With the emergence of the rapidly spreading omicron variant, COVID-19 booster shots are now strongly recommended by not only Chicago and Illinois health officials, but by the Center for Disease Control and Prevention as well.
"Everyone ages 18 and older should get a booster shot ... when they are six months after their initial Pfizer or Moderna series," CDC Director Dr. Rochelle Walensky said in November.
"The recent emergence of the omicron variant (B.1.1.529) further emphasizes the importance of vaccination, boosters, and prevention efforts needed to protect against COVID-19," she added.
The World Health Organization echoes that sentiment, saying the omicron variant is highly contagious, and that "preliminary evidence suggests there may be an increased risk of reinfection."
Get Chicago local news, weather forecasts, sports and entertainment stories to your inbox. Sign up for NBC Chicago newsletters.
Here's what the CDC says about side effects of each booster shot currently available.
What are the most common side effects of the Pfizer or Moderna COVID booster shot?
The most common side effects reported after getting a third shot of an mRNA vaccine, the type made by Moderna and Pfizer, were pain at the injection site, fatigue, muscle pain, headache and fever, followed by chills and nausea, according to data from the CDC.
What are the most common side effects of the Johnson & Johnson booster shot?
The data available for Johnson & Johnson was more limited, but people reported fever, fatigue and headache after receiving a second dose of that vaccine, according to the agency.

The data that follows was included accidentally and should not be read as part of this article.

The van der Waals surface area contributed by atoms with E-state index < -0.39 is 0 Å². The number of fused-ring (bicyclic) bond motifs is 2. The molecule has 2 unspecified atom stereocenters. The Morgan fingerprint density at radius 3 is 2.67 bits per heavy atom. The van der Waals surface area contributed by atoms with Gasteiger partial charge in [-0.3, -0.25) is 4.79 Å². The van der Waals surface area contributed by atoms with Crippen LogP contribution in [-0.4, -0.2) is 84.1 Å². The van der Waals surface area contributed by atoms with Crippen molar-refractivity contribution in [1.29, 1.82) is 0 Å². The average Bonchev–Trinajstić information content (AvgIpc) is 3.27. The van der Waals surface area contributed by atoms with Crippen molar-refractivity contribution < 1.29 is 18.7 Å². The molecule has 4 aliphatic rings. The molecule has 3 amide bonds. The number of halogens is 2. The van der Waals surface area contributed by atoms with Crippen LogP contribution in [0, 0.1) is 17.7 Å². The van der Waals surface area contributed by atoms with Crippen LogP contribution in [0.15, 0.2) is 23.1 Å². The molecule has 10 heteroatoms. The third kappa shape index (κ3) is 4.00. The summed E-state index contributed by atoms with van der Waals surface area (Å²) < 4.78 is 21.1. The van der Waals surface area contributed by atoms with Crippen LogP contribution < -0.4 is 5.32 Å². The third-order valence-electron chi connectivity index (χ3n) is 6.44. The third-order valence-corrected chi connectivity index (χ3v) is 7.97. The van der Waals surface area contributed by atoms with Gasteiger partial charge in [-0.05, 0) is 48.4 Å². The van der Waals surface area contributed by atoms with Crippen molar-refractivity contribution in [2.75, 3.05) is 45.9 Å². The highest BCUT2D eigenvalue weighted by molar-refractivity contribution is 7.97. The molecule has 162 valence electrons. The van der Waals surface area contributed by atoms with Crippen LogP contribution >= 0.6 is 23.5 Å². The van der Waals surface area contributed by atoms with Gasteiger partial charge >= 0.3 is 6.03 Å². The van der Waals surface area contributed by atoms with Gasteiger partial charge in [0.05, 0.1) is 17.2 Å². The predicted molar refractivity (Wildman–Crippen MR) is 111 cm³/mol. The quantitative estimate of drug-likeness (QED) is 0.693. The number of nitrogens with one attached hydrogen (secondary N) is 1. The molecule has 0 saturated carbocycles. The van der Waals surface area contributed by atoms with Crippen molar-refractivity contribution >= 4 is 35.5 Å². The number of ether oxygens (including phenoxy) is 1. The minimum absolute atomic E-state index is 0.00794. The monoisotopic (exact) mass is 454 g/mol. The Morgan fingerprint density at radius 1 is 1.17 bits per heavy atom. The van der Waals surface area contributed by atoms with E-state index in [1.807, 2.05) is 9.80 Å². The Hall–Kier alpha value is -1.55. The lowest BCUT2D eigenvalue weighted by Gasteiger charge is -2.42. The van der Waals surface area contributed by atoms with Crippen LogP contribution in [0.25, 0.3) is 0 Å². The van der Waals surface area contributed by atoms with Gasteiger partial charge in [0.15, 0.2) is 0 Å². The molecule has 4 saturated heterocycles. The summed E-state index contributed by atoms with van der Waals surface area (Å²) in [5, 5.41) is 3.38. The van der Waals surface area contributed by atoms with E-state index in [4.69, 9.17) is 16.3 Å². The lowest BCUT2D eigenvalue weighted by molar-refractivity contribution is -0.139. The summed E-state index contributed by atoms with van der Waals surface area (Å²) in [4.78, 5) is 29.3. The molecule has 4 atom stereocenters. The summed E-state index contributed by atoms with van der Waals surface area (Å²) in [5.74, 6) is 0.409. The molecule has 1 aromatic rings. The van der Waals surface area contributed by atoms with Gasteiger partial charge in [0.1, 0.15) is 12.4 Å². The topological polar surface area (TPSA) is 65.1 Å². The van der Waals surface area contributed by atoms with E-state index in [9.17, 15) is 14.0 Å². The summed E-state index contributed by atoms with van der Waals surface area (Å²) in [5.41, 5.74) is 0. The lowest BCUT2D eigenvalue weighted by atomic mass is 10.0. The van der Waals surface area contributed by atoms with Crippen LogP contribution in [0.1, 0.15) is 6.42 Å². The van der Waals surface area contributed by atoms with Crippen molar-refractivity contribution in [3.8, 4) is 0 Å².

Omicron Variant in the U.S.: Where it's Been Detected, And What we Know About Each Case
How strong are side effects from COVID booster shots?
Overall, the CDC says that so far, reactions reported after getting a booster shot were similar to those after the two-dose or single-dose primary series.
Fever, headache, fatigue and pain at the injection site were the most commonly reported side effects, and overall, most side effects were mild to moderate. However, as with the two-dose or single-dose primary series, serious side effects are rare, but may occur.
Which booster shot should you get, based on your first COVID vaccine dose?
Federal regulators have recommended getting the same shot as your first dose for booster doses, and Dr. Allison Arwady, Chicago's Commissioner of the Department of Public Health, said that applies particularly to those who got an mRNA vaccine.
"If you got Moderna or Pfizer, I would recommend sticking with the same one that you got initially," Arwady said.
Some advisers, however, said they would prefer that Johnson & Johnson recipients receive a competitor's booster, citing preliminary data from an ongoing government study that suggested a bigger boost in virus-fighting antibodies from that combination.
Where in Chicago Can You Get a COVID Booster Shot?
"If you got Johnson & Johnson, I have been advising folks if they got J&J, depending on the reason they chose J&J the first time, if they're going to get that booster I've been recommending getting likely one of the mRNA series - the Moderna or the Pfizer," Arwady said. "That's where we saw the biggest increase in antibodies in the studies."
What's the difference between the Moderna and Pfizer booster shot?
According to the CDC, Pfizer and Johnson & Johnson COVID boosters are the same dosage as the first round of shots.
Moderna, however, is half the dose of the vaccine used in the initial series.
The reason why Moderna is a half dose is because Moderna had a higher dose of the mRNA the only active part of the vaccine to start with. So it's part of why the side effects are sometimes a little higher and the folks who have Moderna.